Mining activity was a chief source of metals entering into the environment. In the process of mining exploitation and ore concentrating, mine tailing and waste waters were created, and dust was emitted. These industrial endeavours brought tremendous pollutants to the surrounding environment. Since 1970, there had been 35 reported major mine tailing dam failures around the world resulting in significant soil and river pollution and the loss of more than 500 lives . In 2000 alone, there were a total of five reported accidents (in China, Romania, Sweden, and USA) .
Environmental pollution brought by Dabaoshan mine
The Dabaoshan Mining in Guangdong province, China, has been operated for 50 years. The mine tailing dam of this mine collapsed due to heavy rain in 1970. Highly poisonous heavy metals spilled into the Hengshihe River. During this incident, a wide strip of farmland on both sides of the Hengshihe River was covered with a black sludge layer. Although the toxic sludge and a major portion of the contaminated soil surface were mechanically removed, most of the contaminated farmlands and waters are continuously polluted with the spills from the mine. Unfortunately, a part of these contaminated farmlands and waters are still used by local residents today.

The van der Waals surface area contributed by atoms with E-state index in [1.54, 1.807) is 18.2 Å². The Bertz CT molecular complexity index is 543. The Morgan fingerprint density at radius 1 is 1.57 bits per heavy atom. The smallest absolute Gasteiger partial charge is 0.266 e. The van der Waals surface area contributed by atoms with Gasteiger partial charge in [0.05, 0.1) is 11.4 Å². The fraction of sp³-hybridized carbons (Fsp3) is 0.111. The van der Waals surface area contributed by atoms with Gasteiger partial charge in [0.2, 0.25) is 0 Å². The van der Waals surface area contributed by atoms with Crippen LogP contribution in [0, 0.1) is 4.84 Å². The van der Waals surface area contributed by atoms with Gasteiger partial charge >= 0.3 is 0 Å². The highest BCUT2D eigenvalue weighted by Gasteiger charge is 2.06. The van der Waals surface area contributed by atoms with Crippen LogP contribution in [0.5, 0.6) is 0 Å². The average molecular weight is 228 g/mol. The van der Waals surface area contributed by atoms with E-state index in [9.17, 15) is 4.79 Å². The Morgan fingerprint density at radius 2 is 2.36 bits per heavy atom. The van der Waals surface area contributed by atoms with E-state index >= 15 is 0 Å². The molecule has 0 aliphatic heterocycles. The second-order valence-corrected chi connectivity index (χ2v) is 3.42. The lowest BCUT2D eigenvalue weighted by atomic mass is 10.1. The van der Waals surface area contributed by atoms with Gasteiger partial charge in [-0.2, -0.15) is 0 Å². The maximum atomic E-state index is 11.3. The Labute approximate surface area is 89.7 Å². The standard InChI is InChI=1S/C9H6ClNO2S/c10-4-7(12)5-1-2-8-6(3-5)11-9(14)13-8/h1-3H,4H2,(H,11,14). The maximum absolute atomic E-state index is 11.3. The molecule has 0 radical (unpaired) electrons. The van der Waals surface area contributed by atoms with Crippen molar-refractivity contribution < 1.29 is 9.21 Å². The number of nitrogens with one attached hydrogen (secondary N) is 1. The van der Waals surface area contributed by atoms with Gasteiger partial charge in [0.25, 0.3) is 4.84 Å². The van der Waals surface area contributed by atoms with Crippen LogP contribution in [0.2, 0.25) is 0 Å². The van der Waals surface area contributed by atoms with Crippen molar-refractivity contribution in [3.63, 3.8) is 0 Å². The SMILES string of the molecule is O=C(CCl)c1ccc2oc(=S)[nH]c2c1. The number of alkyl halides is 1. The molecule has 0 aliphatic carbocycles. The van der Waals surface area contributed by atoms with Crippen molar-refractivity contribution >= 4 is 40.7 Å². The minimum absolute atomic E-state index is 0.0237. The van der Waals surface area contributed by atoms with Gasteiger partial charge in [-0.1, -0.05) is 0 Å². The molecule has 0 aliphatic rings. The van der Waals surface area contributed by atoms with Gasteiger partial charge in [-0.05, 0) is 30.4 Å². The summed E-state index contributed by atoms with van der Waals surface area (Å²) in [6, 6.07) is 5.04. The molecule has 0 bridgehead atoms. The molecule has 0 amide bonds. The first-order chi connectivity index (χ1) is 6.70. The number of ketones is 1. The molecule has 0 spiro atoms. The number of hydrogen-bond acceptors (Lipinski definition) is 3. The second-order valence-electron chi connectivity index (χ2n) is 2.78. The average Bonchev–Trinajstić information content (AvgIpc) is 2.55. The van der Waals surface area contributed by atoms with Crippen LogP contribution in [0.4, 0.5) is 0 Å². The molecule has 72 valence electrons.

This cross-sectional study was carried out before the rainy season (September to October) in Hengshihe River area in 2006. The spilled mine tailing and the concentrations of heavy metal in the studied sites may be much less than what would be measured in a rainy season. Even though, compared with the government standards in China, the heavy-metals pollution in this area were actually over the thresholds. For example, the PH value of the water in the Hengshihe River across Shangba Village was highly acidic, with a value of 4.92. Furthermore, the soils in the vast downstream area, as a long-term sink for potentially toxic elements, were increasingly polluted by more and more depositing heavy metals, including lead, cadmium, copper and zinc. In Shangba and Xiaozhen villages where the Hengshihe River runs through, the crops such as rice were polluted by uptaking heavy metals through their roots from the contaminated soils. The local residents in turn absorbed heavy metals by eating the rice grown in this region. Compared with the government standard, the concentrations of heavy metals in the rice grown in these villages were higher than the critical maximum levels of heavy metals in rice, established to protect the residents' health .
Children's behavioural development
The high concentration of heavy metals in water, soil and crops, is imposing a strong threat on the health of the local residents. Continuous uptake of heavy metals has cumulative effects on the residents, especially for children, since there is not an efficient way for elimination of the heavy-metals residue in child bodies, and the detrimental impact, either physiological or mental, can become apparent only after several yeas of exposure [19, 20].